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By: Booksa

The Return of Imagination

Large large k worthington iotl9 zfmwu unsplash K. Worthington; Unsplash.
Ponedjeljak
30.11.2020.

“The [readers] have lost the capacity to imagine, to rely on the word, on language, and its immense possibilities that are less and less recognized and [are more and more] abused.” In these words, writer Dasa Drndic summarized our present in 2017, where “history is repeating itself,” and “its monstrous face is surfacing.”[1] Indeed “throughout history”, Drndic already noted in 2012, in her Belladonna,  “people have often gouged out each other’s eyes, and they still do, only in secret.”

Assuming that words’ eyes have also been gouged, this dossier asks: How can literature assist us in reclaiming the capacity to imagine a less monstrous form of togetherness today? How can literature, and art in general, outline methods that can help in preventing history’s monstrous face from surfacing?

Drndic, in her “documentary fiction” novels, did repeatedly try to explore and reflect on the ways in which reality has been constructed over the past few decades. In general, the novel has often been referred to as a literary form that concurrently reflects and constructs the potentials of human life, be it collectively or individually. One view associates the emergence of the novel with the rise of the idea of the “nation;” a view which political scientist Benedict Anderson establishes in his seminal work Imagine Communities.[2] There, Anderson traces the novel beginnings to the early Industrial Revolution, under the requirements of “print-capitalism.” During then, it emerged as a necessary form to simultaneously construct social imaginary of a homogenous community within set borders. The novel, in other words, was devised early on as a necessary means for “imagining the nation.”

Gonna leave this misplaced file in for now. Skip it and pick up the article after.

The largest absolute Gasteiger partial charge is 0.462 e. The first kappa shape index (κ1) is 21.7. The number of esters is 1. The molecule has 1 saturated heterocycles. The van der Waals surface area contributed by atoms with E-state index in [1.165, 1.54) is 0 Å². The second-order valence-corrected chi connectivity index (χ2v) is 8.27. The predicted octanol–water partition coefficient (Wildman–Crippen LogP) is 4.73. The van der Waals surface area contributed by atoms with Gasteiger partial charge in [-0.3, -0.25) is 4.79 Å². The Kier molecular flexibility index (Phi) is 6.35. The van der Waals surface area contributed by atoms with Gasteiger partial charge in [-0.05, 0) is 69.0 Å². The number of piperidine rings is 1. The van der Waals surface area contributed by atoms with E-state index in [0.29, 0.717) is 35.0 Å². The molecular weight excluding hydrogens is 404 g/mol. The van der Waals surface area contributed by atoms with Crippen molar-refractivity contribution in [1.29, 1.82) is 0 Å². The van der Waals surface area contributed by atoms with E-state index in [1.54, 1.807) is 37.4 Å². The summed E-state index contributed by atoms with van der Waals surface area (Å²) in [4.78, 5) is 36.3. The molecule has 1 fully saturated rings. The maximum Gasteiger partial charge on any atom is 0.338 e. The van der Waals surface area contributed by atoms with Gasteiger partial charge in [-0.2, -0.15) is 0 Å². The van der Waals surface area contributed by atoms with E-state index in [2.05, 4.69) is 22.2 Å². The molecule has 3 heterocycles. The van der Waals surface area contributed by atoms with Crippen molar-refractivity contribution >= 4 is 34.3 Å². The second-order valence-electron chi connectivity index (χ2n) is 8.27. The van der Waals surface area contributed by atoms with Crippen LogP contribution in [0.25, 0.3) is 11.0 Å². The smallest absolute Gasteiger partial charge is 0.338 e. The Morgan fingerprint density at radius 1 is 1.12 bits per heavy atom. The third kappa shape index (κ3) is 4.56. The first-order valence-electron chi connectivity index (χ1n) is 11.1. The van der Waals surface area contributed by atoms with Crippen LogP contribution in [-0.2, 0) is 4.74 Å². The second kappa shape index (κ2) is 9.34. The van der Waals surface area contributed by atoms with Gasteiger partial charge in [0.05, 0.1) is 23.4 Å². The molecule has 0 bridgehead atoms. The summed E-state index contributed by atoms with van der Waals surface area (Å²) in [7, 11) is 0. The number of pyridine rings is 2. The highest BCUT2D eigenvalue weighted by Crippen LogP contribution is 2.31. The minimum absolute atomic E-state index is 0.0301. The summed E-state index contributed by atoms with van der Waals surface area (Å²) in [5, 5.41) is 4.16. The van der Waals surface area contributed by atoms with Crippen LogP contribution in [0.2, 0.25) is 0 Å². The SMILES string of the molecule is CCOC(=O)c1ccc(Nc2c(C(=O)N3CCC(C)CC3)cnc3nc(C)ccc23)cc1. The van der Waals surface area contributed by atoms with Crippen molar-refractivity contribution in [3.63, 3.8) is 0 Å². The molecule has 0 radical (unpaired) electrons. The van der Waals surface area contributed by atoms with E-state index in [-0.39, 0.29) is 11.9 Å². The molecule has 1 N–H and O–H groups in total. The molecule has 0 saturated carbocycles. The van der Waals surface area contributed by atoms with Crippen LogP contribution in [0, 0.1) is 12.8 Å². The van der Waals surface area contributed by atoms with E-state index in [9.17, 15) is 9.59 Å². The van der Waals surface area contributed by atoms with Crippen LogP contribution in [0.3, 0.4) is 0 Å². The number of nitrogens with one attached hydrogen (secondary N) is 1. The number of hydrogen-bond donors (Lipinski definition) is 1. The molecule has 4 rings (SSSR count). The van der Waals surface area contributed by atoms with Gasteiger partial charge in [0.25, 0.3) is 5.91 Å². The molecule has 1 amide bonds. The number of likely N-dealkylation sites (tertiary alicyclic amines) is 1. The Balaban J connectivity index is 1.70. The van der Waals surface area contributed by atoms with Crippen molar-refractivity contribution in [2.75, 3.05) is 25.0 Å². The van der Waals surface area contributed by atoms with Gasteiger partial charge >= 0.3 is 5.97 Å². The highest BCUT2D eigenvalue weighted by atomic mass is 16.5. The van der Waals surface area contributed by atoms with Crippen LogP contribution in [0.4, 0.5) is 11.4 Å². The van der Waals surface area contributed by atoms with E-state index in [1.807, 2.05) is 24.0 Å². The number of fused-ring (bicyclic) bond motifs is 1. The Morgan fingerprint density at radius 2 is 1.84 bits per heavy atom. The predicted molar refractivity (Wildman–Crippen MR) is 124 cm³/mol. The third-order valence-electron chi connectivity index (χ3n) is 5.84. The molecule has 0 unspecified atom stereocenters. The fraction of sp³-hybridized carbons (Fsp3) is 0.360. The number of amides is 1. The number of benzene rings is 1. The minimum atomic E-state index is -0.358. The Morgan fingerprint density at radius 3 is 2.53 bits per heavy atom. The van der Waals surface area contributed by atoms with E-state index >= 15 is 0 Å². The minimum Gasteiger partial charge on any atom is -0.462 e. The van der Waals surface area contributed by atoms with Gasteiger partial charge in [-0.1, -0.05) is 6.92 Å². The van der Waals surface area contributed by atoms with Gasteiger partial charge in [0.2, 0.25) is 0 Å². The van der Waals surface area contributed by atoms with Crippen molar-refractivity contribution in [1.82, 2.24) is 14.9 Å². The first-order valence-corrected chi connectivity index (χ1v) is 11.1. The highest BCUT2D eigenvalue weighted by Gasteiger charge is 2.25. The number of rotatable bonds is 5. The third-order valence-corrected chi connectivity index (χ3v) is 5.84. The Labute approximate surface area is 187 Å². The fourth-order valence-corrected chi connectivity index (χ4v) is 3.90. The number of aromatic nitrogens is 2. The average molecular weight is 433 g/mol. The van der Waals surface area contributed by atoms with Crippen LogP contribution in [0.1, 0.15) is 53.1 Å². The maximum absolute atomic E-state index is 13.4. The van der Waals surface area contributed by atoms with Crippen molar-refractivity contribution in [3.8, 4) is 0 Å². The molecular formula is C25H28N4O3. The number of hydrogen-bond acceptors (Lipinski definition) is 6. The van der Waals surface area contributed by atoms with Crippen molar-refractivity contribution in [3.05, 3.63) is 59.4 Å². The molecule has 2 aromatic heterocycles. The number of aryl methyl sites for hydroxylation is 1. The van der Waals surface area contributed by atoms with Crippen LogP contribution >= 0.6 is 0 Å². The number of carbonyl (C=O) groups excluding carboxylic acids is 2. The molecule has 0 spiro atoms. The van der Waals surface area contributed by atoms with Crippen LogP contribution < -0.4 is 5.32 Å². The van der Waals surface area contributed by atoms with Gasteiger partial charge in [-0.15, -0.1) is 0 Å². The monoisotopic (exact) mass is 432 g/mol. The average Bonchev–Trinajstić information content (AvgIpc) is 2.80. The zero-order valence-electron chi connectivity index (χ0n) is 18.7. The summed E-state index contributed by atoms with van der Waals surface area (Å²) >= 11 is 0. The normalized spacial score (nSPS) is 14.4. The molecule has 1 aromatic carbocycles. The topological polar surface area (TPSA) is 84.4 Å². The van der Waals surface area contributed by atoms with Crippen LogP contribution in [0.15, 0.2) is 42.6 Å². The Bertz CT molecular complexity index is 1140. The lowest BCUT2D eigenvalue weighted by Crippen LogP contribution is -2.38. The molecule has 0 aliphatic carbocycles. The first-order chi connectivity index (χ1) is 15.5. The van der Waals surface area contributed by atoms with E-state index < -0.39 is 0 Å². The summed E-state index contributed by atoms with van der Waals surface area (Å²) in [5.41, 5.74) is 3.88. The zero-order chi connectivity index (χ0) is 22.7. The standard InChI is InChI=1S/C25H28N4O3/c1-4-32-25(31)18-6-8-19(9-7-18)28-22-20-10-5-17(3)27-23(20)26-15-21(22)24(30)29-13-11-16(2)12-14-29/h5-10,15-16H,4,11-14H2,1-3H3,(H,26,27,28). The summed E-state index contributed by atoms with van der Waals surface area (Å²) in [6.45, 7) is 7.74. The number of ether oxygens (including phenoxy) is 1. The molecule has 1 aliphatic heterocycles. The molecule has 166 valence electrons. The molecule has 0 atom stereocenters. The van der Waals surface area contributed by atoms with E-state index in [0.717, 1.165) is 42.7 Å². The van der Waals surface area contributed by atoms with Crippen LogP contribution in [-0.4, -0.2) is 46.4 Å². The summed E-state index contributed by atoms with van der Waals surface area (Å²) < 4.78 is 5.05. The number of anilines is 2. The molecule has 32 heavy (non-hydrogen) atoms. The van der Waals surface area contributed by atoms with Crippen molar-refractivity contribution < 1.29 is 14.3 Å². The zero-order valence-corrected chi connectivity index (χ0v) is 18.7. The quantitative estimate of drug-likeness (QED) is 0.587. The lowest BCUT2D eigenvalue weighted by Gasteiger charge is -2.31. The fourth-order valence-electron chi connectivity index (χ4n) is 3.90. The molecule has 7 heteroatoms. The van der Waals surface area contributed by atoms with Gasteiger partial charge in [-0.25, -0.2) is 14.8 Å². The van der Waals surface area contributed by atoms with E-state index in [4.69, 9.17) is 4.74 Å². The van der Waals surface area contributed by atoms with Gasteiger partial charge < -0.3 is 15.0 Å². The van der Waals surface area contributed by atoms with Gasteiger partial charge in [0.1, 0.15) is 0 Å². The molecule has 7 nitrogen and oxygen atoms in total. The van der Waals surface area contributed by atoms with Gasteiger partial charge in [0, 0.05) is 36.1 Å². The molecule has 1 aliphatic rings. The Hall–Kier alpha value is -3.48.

Postulating that literature as a whole can contribute to constructing social imaginations and to outlining ways of being together in our era of digital-capitalism, the texts brought together in this dossier invite us to engage with today’s reality from a different position; one that does not lack in imagination to set a proposal for a different type of togetherness. These texts, though written by writers from different disciplines, try to explore how we can deter the monstrous face of history from surfacing. They ask: What gestures of solidarity can words offer? What are the narratives of “heterochronic experiences”; of living in different times at once, and not only places? What kind of “common” world can literature reflect; a world that is inherently polyphonic? These questions are imperative today in view of an ever-increasing movement of people physically and virtually, whereby shifts in social imagination are required more than anytime before. These are also essential questions given that some societies nowadays are facing the re-mergence of old monsters. As Drndic herself witnessed and articulated a few months before her death, “throughout Europe and beyond, the extreme right is approaching, fortunately still on tiptoe and in les petits pas, which of course does not make it less dangerous. There are no small fascisms, there are no small, benign Nazisms.”[3]

A couple of years later, these waves of fascism are unfortunately no longer on tiptoe. They are here. They are incessantly constructing their ideology on an imagined, threatening “other,” whose words, whose language is the first to be gouged.

Adania Shibli and Miljenka Buljević 

[1] There Are No Small Fascisms: An Interview with Dasa Drndic, The Paris Review, By Dustin Illingworth August 21, 2017.

[2] Anderson, B. (1991) Imagined Communities: Reflections on the Origin and Spread of Nationalism. London: Verso

[3] There Are No Small Fascisms..., The Paris Review.

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